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Gun violence prevention programming grants now available in Lexington

City of Lexington

Mayor Linda Gorton on Tuesday announced the start of the One Lexington Gun Violence Prevention Grant Program. WUKY's Josh James has details.

“This program provides small program grants directly for Lexington youth who have been affected by gun violence, stipends for volunteer street outreach workers, mini grants to be distributed through schools, and funds for nonprofit violence prevention programs,” Gorton said. “Government’s job isn’t to reinvent the wheel, but to remove barriers and support grassroots people and organizations that are already involved in doing the work of violence prevention.”

The overall goal of One Lexington is to leverage community resources to reduce gun violence involving young people, ages 13-29. “One Lexington has made progress,” Gorton said. “This year, we have 50% fewer homicide victims, ages 13-29, than last year.”

This is the first year for the grants. Gorton put $150,000 into the budget for the program, which will be allocated in partnership with Community Action Council with the approval of the Urban County Council. Nonprofit organizations can apply for grants of up to $7,000 in support.

Devine Carama, Director of the Mayor’s One Lexington program, said, “Lexington has so many grassroots organizations that have been doing the work of violence prevention for years. This will be an opportunity to build their capacity and amplify the impact of many who are already on the ground, doing the work.”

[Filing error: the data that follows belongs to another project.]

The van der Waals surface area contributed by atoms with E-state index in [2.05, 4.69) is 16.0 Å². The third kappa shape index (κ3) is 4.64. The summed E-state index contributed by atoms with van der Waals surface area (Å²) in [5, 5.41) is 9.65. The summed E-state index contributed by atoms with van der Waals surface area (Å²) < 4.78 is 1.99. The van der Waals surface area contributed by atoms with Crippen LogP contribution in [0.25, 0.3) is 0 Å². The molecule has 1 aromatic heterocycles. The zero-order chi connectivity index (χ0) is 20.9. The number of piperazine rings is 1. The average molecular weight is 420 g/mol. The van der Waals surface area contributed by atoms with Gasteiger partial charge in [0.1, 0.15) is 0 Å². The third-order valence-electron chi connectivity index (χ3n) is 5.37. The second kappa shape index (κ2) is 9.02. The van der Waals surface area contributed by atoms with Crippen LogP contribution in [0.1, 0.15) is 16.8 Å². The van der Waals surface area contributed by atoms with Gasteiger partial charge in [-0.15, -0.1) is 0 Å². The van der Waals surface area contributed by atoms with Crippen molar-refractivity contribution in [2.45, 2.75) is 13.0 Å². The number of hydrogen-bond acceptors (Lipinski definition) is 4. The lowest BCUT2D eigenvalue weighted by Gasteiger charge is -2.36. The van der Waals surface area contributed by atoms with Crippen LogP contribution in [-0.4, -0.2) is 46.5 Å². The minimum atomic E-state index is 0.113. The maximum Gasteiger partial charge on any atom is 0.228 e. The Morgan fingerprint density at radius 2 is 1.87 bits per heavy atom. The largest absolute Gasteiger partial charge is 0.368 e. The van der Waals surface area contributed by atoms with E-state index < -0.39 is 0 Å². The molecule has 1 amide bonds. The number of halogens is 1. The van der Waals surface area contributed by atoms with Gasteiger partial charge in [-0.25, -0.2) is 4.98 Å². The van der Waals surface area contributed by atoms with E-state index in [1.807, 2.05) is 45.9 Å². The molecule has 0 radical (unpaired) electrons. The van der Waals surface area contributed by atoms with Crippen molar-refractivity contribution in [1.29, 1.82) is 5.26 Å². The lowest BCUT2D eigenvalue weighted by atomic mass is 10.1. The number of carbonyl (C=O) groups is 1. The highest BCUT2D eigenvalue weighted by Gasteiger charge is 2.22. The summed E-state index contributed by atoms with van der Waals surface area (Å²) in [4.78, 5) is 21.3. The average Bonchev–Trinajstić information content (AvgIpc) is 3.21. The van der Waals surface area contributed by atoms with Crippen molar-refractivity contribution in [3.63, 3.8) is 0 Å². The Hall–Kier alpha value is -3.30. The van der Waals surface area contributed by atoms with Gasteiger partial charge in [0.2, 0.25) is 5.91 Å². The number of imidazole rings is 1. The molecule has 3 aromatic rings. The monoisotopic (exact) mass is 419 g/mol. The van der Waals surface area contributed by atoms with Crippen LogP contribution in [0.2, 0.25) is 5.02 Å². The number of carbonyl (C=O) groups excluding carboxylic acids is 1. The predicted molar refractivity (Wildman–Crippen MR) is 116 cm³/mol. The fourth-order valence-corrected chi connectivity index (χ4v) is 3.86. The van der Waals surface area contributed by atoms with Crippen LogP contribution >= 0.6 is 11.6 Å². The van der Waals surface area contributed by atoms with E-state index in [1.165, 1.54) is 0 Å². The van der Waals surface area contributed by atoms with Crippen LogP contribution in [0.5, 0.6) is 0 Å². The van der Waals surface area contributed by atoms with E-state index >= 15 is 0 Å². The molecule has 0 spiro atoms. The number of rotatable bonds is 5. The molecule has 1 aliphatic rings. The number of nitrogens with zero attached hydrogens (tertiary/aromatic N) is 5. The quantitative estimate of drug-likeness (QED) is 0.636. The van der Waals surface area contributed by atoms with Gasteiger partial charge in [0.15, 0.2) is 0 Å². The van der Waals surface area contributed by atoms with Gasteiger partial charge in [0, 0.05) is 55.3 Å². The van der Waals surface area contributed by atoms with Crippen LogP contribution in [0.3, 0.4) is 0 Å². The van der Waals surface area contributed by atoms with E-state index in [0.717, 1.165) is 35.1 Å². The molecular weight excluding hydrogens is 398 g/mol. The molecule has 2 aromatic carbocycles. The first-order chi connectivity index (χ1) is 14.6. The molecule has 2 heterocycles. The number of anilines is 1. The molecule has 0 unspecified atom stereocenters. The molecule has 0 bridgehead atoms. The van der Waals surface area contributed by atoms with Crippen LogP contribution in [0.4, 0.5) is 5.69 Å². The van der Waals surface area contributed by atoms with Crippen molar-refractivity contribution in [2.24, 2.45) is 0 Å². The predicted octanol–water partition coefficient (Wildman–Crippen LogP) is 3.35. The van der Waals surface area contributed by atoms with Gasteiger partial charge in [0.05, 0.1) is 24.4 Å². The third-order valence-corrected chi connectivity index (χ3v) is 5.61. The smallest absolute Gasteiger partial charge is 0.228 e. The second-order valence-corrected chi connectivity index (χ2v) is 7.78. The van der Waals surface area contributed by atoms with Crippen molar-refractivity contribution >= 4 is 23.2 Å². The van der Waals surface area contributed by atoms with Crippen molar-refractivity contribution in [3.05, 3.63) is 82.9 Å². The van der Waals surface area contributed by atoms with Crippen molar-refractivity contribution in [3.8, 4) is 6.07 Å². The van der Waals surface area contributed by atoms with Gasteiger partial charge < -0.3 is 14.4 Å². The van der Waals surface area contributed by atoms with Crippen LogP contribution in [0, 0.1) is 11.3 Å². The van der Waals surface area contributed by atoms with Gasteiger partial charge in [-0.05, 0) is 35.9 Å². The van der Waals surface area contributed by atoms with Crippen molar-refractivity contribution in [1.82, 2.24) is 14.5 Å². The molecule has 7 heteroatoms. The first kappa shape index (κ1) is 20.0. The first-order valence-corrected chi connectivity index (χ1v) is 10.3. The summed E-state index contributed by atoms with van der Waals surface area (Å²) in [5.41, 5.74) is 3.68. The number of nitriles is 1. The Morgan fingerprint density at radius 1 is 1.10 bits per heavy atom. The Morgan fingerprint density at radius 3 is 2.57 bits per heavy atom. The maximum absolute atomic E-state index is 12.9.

In addition, Gorton announced a $30,000 grant from Cities United, which has been working with Lexington to develop a strategic plan for reducing gun violence. “In developing the plan we identified two gaps in services, victim services and re-entry services. Cities United is helping us bridge those gaps through a $30,000 grant that will be used to support services for victims of gun violence and programs for those who are leaving jail.” Cities United is a national nonprofit organization that works with cities to reimagine public safety.

To apply for the One Lexington grants organizations must have current 501C3 to apply. Help will be provided to organizations that need to apply for a 501C3 so they can apply for the grants program next year.

In addition, One Lexington is partnering with the Kentucky Nonprofit Network to help nonprofits build capacity.

“One Lexington’s hospital-based violence intervention program, Safety Net, violence intervention work group, and mediation efforts are changing lives for the better,” she said. Safety Net is now operating in partnership with Lexington Rescue Mission.

Josh James fell in love with college radio at Western Kentucky University's student station, New Rock 92 (now Revolution 91.7). After working as a DJ and program director, he knew he wanted to come home to Lexington and try his hand in public radio.